Prepared by: Richard Stewart, VP and Legal Counsel Chestnut Park properties in the Collingwood area

101 Reasons to Use a Realtor

Typical Pre-Listing Activities

1. Research Current Properties

2. Research Sales Activity from MLS and public records databases

3. Provide Average Days on Market Assessment

4. Review Property Tax Roll

5. Prepare a Comparable Market Analysis (CMA)

6. Verify Ownership and Deed Type

7. Verify County Public Property Records

8. Perform Curb Appeal Assessment

9. Provide Public School Value

10. Provide a Listing Presentation

11. Analyze Current Market Conditions

12. Present Credentials

13. Deliver CMA Results

14. Discuss Planning and Strategy

15. Explain Listing Contract, Disclosures & Addendum

16. Screen Calls from Buyers or Agents

17. Explain Homeowner Warranty

Selling the Property Activities

18. Review Title Details

19. Order Plat Map

20. Create Showing Instructions

21. Obtain Mortgage Loan Information

22. Review Homeowner Association Fees and Bylaws

23. Submit Homeowner Warranty Application

24. Add Homeowner Warranty in MLS

25. Review Electricity Details

26. Arrange Inspections for City Sewer/Septic Tank Systems

27. Collect Natural Gas Information

28. Provide Security System Status

29. Determine Termite Bond Status

30. Analyze Lead-based Paint Status

31. Distribute Disclosure Packages

32. Prepare Property Amenities

33. Detail Inclusions & Conveyances with Sale

34. Compile Repairs Needed List

35. Send Seller Vacancy Checklist

36. Install Lockbox

37. Make Copies of Leases for Rental Units (if applicable)

38. Verify Rents, Utilities, Water, and Deposits for Rentals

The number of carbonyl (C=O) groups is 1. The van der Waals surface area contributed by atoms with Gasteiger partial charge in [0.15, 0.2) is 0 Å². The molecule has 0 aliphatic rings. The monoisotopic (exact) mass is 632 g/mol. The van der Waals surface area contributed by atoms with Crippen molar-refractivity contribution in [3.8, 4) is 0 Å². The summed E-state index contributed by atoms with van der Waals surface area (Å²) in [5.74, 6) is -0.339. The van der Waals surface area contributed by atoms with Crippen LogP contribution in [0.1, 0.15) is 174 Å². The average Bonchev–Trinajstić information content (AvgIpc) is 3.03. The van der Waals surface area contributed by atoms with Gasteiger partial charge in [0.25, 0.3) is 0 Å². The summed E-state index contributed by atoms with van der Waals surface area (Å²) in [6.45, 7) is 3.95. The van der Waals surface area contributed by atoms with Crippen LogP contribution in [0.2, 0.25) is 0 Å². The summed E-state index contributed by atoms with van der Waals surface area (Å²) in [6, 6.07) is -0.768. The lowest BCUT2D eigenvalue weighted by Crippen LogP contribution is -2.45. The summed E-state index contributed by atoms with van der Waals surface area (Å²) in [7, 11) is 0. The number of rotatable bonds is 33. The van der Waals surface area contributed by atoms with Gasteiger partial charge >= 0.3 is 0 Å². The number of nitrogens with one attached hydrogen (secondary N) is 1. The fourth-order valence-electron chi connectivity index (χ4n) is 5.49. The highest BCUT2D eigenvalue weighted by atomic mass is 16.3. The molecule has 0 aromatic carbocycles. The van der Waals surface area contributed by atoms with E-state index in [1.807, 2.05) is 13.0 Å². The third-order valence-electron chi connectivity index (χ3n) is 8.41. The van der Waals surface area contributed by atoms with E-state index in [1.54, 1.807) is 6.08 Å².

39. Inform Tenants of Listing for Rentals

40. Install Yard Sign

41. Perform Interior Assessment

42. Perform Exterior Assessment

Advertising and Marketing a Listing

43. Enter a Profile Sheet into the MLS Listing Database

44. Provide Copies of MLS Agreement

45. Take Additional Photos for MLS and Marketing

46. Create and Advertise Property Listing

47. Coordinate Showing Times

48. Create and Mail Flyers

49. Compare MLS Listings

50. Develop Marketing Brochure

51. Notify the Network Referral Program

52. Create Special Feature Cards

53. Analyze Feedback Emails and Faxes

Handling Offers and Contracts

54. Receive Offer(s) to Purchase

55. Evaluate Net Sheet

56. Counsel and Mediate Offer(s)

57. Deliver Seller’s Disclosure

58. Obtain Pre-qualification Letter

59. Negotiate Offers on the Seller’s Behalf

60. Mediate Counteroffers or Amendments

61. Fax Contract Copies

62. Deliver ‘Offer to Purchase’ Copies

63. Assist with Escrow Account

64. Distribute Under-Contract Showing Restrictions

65. Update MLS to “Sale Pending”

66. Review Credit Report